Do interest rates matter? For quite a few years now we’ve all been hearing that “rates are at historic lows and will only go up.” It was true then and it seems to be true now and the statement fuels the “Buy Now” debate. I think we are better served by educating and giving the tools for the individual to make an informed decision. Rates have bounced around but most would say that 6% is a really high rate.
Assuming all other things being equal, the difference between a loan at 5% and a loan at 6% is 5.23% over seven years (the payment difference is $62.73/month/$100,ooo borrowed). Why seven years? That’s the average time of ownership of a home according to NAR. That means in seven years on a $300,000 mortgage the 5% loan has saved over $15,000 in interest expense.
I used this Lendingtree calculator for my figures.
Granted this is national data and it would be interesting to see the Portland numbers. This would be good news for buyers as there are obviously less of them competing for the growing number of listings. This would also put more pressure on asking prices. Time will tell but I think this is gonna be a very interesting summer for Portland.
Home Buyer Credit Expiration Sinks Mortgage Applications by 27%
Very intriguing…I never knew that average home ownership is 7 years.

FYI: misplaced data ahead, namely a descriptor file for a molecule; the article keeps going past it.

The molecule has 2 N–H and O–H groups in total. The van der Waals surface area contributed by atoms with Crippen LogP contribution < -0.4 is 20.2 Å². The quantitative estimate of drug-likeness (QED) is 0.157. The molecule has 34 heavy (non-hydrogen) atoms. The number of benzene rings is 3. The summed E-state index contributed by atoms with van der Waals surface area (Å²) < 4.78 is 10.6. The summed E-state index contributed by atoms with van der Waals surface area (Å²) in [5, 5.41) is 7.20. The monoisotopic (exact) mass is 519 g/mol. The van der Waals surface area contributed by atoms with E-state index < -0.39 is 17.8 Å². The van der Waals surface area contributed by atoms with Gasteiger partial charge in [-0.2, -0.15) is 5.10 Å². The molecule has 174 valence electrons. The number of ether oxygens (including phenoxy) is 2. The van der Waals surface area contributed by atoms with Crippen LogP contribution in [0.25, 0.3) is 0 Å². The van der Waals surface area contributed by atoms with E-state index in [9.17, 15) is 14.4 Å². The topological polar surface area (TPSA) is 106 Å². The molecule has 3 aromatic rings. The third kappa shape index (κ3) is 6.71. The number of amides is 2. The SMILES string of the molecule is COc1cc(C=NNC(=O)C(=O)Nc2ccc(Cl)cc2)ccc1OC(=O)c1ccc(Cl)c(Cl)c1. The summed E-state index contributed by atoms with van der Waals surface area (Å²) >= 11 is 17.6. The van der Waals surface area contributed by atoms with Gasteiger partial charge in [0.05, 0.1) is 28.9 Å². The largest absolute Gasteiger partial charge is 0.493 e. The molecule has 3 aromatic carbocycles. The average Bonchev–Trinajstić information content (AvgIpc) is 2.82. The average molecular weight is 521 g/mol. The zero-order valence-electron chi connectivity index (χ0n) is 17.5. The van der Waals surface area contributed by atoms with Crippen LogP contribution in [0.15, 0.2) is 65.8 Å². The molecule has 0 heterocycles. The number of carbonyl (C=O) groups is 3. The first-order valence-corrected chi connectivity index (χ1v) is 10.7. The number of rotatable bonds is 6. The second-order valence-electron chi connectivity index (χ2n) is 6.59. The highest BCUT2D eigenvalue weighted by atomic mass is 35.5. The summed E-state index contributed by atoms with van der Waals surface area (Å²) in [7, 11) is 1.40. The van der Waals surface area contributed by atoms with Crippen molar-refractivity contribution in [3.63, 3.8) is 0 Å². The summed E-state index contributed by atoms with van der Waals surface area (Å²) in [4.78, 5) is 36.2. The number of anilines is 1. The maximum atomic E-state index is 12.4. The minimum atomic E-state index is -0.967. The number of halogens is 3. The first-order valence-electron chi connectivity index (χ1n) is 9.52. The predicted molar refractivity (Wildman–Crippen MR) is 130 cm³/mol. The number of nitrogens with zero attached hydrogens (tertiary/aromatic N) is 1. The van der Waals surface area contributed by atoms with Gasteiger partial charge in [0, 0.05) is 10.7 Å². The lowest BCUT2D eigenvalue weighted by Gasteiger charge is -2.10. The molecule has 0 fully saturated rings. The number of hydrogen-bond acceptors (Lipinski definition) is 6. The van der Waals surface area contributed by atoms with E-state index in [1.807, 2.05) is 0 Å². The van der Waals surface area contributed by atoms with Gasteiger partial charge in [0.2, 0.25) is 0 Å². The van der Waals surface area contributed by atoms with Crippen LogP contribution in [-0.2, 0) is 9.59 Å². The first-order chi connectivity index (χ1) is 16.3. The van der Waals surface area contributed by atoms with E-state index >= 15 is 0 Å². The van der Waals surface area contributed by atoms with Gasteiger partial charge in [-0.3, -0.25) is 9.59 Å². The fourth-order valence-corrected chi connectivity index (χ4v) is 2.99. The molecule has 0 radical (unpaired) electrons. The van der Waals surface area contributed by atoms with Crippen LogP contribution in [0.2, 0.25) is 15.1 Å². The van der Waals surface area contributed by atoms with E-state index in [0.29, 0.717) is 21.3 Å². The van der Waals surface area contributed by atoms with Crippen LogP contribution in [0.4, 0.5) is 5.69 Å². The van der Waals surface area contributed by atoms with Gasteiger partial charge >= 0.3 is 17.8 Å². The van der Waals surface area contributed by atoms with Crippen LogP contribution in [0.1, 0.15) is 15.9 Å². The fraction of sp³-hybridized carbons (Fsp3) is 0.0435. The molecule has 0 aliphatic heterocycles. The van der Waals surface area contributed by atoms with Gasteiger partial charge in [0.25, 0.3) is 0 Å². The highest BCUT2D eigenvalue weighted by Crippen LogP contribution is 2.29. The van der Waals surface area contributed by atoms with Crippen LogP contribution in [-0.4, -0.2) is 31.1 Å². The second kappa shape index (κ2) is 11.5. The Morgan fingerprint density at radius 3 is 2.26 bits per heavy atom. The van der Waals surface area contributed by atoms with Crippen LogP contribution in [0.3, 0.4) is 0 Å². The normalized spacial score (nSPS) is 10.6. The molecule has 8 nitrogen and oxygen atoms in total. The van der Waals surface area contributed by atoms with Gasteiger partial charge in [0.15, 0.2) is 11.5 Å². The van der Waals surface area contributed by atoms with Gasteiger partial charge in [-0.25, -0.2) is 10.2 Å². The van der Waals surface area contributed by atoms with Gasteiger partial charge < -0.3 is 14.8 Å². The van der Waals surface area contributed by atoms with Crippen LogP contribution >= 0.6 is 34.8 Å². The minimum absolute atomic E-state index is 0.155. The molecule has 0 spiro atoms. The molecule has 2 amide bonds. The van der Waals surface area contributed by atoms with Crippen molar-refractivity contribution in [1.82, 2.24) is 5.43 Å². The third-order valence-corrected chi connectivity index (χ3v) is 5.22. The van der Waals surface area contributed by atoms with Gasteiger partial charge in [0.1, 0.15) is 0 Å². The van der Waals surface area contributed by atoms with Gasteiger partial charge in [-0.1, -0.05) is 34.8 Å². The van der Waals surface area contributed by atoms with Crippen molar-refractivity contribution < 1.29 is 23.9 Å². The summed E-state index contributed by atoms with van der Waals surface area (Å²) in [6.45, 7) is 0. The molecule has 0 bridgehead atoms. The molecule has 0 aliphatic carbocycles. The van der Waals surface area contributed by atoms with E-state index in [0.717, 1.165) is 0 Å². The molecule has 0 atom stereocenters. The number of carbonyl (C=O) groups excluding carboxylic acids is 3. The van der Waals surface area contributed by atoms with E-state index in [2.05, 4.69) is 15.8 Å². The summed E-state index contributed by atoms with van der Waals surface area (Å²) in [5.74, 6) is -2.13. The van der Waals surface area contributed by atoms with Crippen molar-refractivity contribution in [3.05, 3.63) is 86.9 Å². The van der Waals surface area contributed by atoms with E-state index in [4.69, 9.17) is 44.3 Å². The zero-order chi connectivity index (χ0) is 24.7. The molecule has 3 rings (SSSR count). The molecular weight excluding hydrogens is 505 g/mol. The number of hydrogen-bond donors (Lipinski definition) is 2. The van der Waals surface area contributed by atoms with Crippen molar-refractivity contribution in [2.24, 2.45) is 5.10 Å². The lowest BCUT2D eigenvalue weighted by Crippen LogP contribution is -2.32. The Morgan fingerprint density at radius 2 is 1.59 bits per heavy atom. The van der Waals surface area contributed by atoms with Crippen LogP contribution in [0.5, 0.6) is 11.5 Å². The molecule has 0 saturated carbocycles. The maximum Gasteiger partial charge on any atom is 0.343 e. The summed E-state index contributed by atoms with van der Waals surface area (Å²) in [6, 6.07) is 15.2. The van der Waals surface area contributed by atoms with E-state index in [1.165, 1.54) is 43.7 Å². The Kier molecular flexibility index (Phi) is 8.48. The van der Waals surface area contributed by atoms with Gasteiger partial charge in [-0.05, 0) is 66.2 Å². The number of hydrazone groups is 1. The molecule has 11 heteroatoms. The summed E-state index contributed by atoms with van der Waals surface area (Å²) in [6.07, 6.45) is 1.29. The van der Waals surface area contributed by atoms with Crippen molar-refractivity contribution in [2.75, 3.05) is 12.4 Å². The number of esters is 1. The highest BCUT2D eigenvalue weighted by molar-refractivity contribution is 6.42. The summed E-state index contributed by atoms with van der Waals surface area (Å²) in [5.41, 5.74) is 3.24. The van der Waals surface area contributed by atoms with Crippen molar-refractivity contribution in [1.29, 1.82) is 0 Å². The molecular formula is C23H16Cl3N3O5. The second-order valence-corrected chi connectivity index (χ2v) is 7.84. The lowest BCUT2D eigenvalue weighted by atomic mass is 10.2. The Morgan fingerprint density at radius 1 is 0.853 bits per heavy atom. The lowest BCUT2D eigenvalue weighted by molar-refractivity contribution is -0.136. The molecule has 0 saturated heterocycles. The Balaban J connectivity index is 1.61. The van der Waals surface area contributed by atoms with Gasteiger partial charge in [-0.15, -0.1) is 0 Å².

Any idea what the average closing costs are?
I wonder how that 7 year average wil be affected by this bubble. There was a lot of flipping and a lot of risky loans that came home to roost. But on the other end there are lots of folks waiting for better times to sell which might delay a move. But I can’t help but think about many of my relatives that have been in their homes for 20, even 30 plus years…
Straight from the NAR Profile of Home Buyers and Sellers 2009:
Interesting. I’ve been hearing ‘seven years’ each time I hear the question posed. You’d think it would be different given the events of the past 10 years. What data points does NAR use? Mortgages? If so, wouldn’t refi’s skew the data?
Can’t speak to NAR’s methods but I doubt mortgages, and therefore refi’s, factor into it as that would dump cash buyers from the equation.
Do you think the that maybe those that would have sold and didn’t because they didn’t have to balanced out those had to sell and presumably had a shorter period of ownership?
That would be a heck of a lot of people holding on till better times. Just think about all the foreclosures…(gasp)…in places like Florida, California and Nevada. Another factor: is there a way to distinguish between primary residence and those flipping for the quick buck?